CONTACT: MARY GERAGHTY KENYON
300 Plaza Centre One
Iowa City IA 52242
(319) 384-0011; fax (319) 384-0024
Release: April 10, 2002
UI visitor to discuss African-American influence on early cinema April
When African-Americans began migrating from the South to northern urban
centers in the early 20th century they created a significant impact on a wide
variety of social and cultural movements, including the development of early
Jacqueline Stewart, an assistant professor of English, cinema and media
studies, and African and African-American studies at the University of Chicago,
will discuss this influence in a free, public lecture at the University of
Iowa on Friday, April 19. Stewart's presentation, "Along the Stroll:
Mapping Chicago's Black Film Culture, 1905-1920," is hosted by the UI
American Studies Department and will begin at 4 p.m. in room 704 Jefferson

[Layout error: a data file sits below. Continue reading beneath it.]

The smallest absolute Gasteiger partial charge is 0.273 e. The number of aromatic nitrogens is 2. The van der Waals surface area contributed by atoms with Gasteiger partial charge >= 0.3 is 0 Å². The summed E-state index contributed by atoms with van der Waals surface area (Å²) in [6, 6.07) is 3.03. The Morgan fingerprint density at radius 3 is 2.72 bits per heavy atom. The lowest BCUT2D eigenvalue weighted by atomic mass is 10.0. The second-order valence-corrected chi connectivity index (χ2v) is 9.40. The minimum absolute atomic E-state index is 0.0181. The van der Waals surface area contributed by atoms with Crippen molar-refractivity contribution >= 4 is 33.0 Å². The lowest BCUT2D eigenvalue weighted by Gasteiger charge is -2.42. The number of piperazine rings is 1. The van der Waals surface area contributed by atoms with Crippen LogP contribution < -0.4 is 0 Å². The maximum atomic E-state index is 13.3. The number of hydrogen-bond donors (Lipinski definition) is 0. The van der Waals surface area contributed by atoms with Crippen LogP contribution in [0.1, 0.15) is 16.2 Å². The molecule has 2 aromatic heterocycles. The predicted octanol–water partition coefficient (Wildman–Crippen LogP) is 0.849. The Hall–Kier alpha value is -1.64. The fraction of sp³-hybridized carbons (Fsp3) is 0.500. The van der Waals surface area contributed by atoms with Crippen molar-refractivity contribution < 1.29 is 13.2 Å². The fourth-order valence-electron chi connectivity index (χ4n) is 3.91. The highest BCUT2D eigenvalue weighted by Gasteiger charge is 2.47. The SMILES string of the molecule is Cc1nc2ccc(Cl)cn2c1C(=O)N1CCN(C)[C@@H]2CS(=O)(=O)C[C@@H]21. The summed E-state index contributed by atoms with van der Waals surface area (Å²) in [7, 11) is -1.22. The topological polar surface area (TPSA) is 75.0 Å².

Stewart's research on African-American urban film culture illustrates how
African Americans engaged with the cinema as part of their larger effort to
be recognized as New Negroes and full American citizens.
"Black migrants challenged racial segregation of public spaces like
theaters, and questioned stereotypical representations of Blackness in film
and other media by migrating-literally and figuratively-out of their traditional
social roles," she said.
In addition to film, Stewart's broad interests in Black cultural production
include nineteenth and twentieth century African American literature, and
Black literary theory and cultural criticism. Stewart earned her BA in English
at Stanford University in 1991. She received her Ph.D. in English at the University
of Chicago in 1999.
Stewart is a member of the board of Women in the Director's Chair, a nonprofit
organization dedicated to cultivating progressive, independent media by women.
She has also served on the Programming Committee of the Black Harvest International
Film and Video Festival.
Co-sponsors of this event include the African-American World Studies Department
and the Institute for Cinema and Culture.